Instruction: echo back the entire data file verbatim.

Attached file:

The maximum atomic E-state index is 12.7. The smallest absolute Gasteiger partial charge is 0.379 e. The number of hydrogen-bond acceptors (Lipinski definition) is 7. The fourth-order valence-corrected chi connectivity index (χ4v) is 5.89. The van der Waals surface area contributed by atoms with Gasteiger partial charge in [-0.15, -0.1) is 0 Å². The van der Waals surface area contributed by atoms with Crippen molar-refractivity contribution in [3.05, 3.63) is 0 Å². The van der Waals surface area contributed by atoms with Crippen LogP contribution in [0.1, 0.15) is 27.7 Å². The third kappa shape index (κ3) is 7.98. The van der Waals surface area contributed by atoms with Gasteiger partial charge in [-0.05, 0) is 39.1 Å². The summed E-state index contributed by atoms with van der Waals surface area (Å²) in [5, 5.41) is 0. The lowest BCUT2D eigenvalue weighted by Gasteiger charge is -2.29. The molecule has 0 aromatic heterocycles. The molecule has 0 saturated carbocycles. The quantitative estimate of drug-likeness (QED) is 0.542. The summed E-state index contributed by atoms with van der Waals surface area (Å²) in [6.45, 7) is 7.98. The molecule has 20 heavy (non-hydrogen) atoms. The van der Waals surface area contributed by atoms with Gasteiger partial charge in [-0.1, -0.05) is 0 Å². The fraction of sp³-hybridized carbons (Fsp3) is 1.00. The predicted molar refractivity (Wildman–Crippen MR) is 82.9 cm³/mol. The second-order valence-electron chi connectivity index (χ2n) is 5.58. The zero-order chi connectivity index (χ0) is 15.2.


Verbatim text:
The maximum atomic E-state index is 12.7. The smallest absolute Gasteiger partial charge is 0.379 e. The number of hydrogen-bond acceptors (Lipinski definition) is 7. The fourth-order valence-corrected chi connectivity index (χ4v) is 5.89. The van der Waals surface area contributed by atoms with Gasteiger partial charge in [-0.15, -0.1) is 0 Å². The van der Waals surface area contributed by atoms with Crippen molar-refractivity contribution in [3.05, 3.63) is 0 Å². The van der Waals surface area contributed by atoms with Crippen LogP contribution in [0.1, 0.15) is 27.7 Å². The third kappa shape index (κ3) is 7.98. The van der Waals surface area contributed by atoms with Gasteiger partial charge in [-0.05, 0) is 39.1 Å². The summed E-state index contributed by atoms with van der Waals surface area (Å²) in [5, 5.41) is 0. The lowest BCUT2D eigenvalue weighted by Gasteiger charge is -2.29. The molecule has 0 aromatic heterocycles. The molecule has 0 saturated carbocycles. The quantitative estimate of drug-likeness (QED) is 0.542. The summed E-state index contributed by atoms with van der Waals surface area (Å²) in [6.45, 7) is 7.98. The molecule has 20 heavy (non-hydrogen) atoms. The van der Waals surface area contributed by atoms with Gasteiger partial charge in [-0.1, -0.05) is 0 Å². The fraction of sp³-hybridized carbons (Fsp3) is 1.00. The predicted molar refractivity (Wildman–Crippen MR) is 82.9 cm³/mol. The second-order valence-electron chi connectivity index (χ2n) is 5.58. The zero-order chi connectivity index (χ0) is 15.2.